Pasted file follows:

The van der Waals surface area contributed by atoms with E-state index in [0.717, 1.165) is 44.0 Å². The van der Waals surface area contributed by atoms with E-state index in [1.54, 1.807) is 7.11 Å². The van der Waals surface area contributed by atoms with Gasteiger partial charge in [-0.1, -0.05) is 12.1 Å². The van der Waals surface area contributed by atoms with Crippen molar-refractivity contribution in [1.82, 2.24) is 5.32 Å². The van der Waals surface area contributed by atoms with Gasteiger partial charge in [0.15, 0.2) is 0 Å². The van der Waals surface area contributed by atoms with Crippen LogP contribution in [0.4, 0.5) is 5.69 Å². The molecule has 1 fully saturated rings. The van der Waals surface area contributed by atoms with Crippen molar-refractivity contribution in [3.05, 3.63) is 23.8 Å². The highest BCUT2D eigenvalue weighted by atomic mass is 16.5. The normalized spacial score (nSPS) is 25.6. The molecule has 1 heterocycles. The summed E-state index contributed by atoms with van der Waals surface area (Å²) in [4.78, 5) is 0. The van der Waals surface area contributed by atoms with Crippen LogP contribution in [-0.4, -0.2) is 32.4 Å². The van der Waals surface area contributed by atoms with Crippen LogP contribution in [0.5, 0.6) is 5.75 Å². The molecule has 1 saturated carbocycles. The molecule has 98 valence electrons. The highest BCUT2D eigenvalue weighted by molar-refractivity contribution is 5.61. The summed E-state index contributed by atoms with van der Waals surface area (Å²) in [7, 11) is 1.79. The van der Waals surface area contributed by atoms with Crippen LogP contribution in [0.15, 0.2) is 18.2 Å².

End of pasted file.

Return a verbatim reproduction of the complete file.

The van der Waals surface area contributed by atoms with E-state index in [0.717, 1.165) is 44.0 Å². The van der Waals surface area contributed by atoms with E-state index in [1.54, 1.807) is 7.11 Å². The van der Waals surface area contributed by atoms with Gasteiger partial charge in [-0.1, -0.05) is 12.1 Å². The van der Waals surface area contributed by atoms with Crippen molar-refractivity contribution in [1.82, 2.24) is 5.32 Å². The van der Waals surface area contributed by atoms with Gasteiger partial charge in [0.15, 0.2) is 0 Å². The van der Waals surface area contributed by atoms with Crippen LogP contribution in [0.4, 0.5) is 5.69 Å². The molecule has 1 fully saturated rings. The van der Waals surface area contributed by atoms with Crippen molar-refractivity contribution in [3.05, 3.63) is 23.8 Å². The highest BCUT2D eigenvalue weighted by atomic mass is 16.5. The normalized spacial score (nSPS) is 25.6. The molecule has 1 heterocycles. The summed E-state index contributed by atoms with van der Waals surface area (Å²) in [4.78, 5) is 0. The van der Waals surface area contributed by atoms with Crippen LogP contribution in [-0.4, -0.2) is 32.4 Å². The van der Waals surface area contributed by atoms with Crippen LogP contribution in [0.5, 0.6) is 5.75 Å². The molecule has 1 saturated carbocycles. The molecule has 98 valence electrons. The highest BCUT2D eigenvalue weighted by molar-refractivity contribution is 5.61. The summed E-state index contributed by atoms with van der Waals surface area (Å²) in [7, 11) is 1.79. The van der Waals surface area contributed by atoms with Crippen LogP contribution in [0.15, 0.2) is 18.2 Å².